He said it was likely that the debt-to-income ratio might rise when interest rates started to go up later this year, or in 2012. If banks tightened their lending further, a real recovery in property prices might occur only in 2013. - Moyagabo Maake, I-Net Bridge
23 May 2011
The offices of Constantia Sectional Title Management (CSTM) in Roodepoort, Johannesburg were again raided on Friday by the Estate Agency Affairs Board’s (EAAB) inspectors assisted by the police. Gareth Shepperson
20 May 2011
The South African Property Owners Association (SAPOA) Innovative Excellence in Property Development Awards 2011, sponsored by Nedbank Corporate Property Finance, has awarded five of the nine award-winning property developments to properties located in Sandton, proving it to be the centre of innovative property development and design in South Africa.
This article is from the Newsletter that I receive from eprop.co.za
In general the amount of new development has come down or at least remained quite steady and the ratio of unlet space has remained fairly flat as shown in the first graph below. Over the past five quarters the ratio has come down quite noticeably for Durban and has broadly been flat for Cape Town, Pretoria and Johannesburg . The prognosis is that most markets are in line to experience balanced supply evidenced by lower new supply and a tapering off of vacancy rates on existing stock. This bodes well for perfomance into the medium term.
As per the second graph, the ratio of new development to total market stock shows a slight increase for Cape Town and Joburg. The highest ratio remains PE now approaching 12 percent with Pretoria at under 6 percent albeit having come down from over 12 percent 18 months previously. It is important to note that the OVS tracks committed new developments as opposed to planned/speculative schemes; that being said completed office developments in Durban was quite buoyant in 2010 and yet the ratio shown here does not reflect this. As such careful research is required to assess whether supply is taking place in other Durban nodes and if any risks exist to the take-up outlook.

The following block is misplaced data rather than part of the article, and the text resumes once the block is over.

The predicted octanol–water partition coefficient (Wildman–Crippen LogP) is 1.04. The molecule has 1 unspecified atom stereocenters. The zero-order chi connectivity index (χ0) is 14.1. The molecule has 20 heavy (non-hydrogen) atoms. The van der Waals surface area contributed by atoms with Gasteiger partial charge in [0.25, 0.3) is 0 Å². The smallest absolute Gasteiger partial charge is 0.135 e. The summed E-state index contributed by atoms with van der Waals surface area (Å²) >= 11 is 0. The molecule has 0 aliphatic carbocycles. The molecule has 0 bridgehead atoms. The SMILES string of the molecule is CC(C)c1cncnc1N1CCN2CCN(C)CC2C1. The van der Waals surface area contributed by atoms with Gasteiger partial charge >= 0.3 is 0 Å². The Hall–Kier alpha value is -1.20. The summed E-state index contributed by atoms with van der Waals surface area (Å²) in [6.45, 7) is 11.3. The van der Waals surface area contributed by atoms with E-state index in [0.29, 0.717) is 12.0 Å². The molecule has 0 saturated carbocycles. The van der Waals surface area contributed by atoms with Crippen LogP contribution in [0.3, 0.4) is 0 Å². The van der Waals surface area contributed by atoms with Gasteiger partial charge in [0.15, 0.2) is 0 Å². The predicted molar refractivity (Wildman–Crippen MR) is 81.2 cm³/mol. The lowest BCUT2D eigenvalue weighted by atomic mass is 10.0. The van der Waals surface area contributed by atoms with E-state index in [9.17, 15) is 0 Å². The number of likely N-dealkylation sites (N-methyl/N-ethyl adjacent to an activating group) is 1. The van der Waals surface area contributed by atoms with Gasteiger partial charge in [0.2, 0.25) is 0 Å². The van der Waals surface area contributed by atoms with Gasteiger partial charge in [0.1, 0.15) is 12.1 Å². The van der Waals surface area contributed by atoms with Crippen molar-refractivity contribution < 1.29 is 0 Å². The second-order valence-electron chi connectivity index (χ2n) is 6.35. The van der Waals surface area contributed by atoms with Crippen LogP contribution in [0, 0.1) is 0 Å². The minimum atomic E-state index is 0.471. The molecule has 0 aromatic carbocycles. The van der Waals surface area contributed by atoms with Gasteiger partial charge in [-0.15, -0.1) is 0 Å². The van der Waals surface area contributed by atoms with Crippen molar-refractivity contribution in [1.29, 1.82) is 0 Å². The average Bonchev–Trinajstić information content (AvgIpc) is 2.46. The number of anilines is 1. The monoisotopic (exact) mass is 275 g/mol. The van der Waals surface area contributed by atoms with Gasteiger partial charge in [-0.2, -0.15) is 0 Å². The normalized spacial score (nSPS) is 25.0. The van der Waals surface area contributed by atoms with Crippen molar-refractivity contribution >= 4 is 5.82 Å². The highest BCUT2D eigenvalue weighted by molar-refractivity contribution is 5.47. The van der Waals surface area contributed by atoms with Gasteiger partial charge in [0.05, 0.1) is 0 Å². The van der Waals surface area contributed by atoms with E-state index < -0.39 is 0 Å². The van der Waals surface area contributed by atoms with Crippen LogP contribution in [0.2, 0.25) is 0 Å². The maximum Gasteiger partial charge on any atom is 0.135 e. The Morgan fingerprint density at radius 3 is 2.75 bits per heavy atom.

If properly managed, SA's developmental challenges could well become a blessing in disguise, offering focus to delivery agents and hope to millions of people. Let's each play our part, no matter how big or small.
19 May 2011
Realestateweb - Generation x leads property recovery - Property talk - South Africa's fastest-growing property website
A report by an American company, John Burns Real Estate Consulting, revealed that of the 10 000 buyers and potential buyers they surveyed in 27 metro areas throughout the US, between 85% and 89% said that they felt now was a good time to buy a home and most felt optimistic about a new home purchase.
17 May 2011
Realestateweb - Gloves off as Trafalgar takes on the city of Tshwane - Residential - South Africa's fastest-growing property website
Trafalgar Property Management is taking its six-year long battle with the Tshwane Metropolitan Council back to court after the council failed to comply with a court order against it. Attorney Dewald de Beer says his client will apply to have the matter placed on the unopposed court roll after the city failed to meet the 15-day deadline to file an opposing affidavit. This was after the council indicated it was going to oppose an application to have the Tshwane Metro declared in contempt of court.